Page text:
RALEIGH, N.C. (July 11, 2012) ─ FMI Corporation, the largest provider of investment banking and management consulting to the engineering and construction industry, announces today the release of its latest whitepaper: “The Science of Efficiency and Productivity: Construction 2.0 in the New Normal.” Based on the 2012 Productivity Survey, Gregg Schoppman, principal with FMI, looks at the practical effects efficiency methodologies are having in the marketplace.
The whitepaper begins with the premise, “As long as there is one bidder willing to work for cost, or even less in some cases, the paradigm of low cost providers will win. A less popular phenomenon, but one that bears contemplation, is that some of these ‘buying’ contractors are in fact more efficient and productive than are their peers. ‘There is NO WAY the competition can do it for that,’ is a fairly bold proclamation heard throughout contractor bid war rooms daily. What if even 50% of the competition is able to not only to do it for that price but also make money in the process?”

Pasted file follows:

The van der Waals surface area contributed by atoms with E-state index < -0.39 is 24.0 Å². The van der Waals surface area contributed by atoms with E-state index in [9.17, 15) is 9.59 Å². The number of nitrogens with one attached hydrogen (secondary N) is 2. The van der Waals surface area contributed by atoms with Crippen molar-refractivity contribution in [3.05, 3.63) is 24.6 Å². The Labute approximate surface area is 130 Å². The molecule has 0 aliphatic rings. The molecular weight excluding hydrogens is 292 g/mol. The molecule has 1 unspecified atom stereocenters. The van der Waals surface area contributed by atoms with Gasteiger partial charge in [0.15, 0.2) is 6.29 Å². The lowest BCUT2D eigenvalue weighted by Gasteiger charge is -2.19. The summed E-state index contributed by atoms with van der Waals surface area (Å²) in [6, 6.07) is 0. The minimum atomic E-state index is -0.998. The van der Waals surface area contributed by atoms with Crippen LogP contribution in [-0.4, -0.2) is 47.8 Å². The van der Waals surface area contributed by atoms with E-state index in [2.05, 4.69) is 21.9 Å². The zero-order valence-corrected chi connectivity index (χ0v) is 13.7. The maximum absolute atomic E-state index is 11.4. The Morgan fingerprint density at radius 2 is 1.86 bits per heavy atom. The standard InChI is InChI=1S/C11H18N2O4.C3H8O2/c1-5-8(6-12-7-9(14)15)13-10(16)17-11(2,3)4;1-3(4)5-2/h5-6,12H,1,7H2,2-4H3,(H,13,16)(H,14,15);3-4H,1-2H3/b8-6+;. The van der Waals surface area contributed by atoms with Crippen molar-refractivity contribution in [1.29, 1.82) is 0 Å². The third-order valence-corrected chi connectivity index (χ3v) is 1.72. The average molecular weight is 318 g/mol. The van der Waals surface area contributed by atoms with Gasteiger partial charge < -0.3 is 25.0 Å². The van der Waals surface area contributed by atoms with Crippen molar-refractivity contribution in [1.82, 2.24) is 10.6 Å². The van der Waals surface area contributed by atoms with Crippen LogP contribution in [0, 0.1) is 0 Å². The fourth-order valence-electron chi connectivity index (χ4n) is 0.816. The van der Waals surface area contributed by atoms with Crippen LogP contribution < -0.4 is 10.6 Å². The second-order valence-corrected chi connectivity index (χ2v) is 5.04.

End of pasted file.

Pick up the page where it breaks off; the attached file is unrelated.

Based on the experiences of senior executives at more than 100 contracting firms, Schoppman takes a look the benefits and pitfalls of the three most popular methodologies: Lean Construction, Building Information Modeling and Prefabrication/Modularization. He surmises, “While construction technologies will vary, there is no question that the construction industry will resemble that of a manufacturing firm rather than that of a traditional construction firm.”
Market conditions are necessitating the need to make productivity a strategic priority. Simply building a better mousetrap will not suffice. Contractors must take an exhaustive and introspective look at how they build. Lean, BIM and prefabrication are mere examples of productivity enhancements in 2012 and the coming years. The inalienable truth is to stay competitive contractors need to commit to efficiency, regardless of the buzzword.
To download a copy of “The Science of Efficiency and Productivity: Construction 2.0 in the New Normal.” click here. For reprint permission or to schedule an interview with the author, please contact Sarah Vizard Avallone at 919.785.9221 or firstname.lastname@example.org.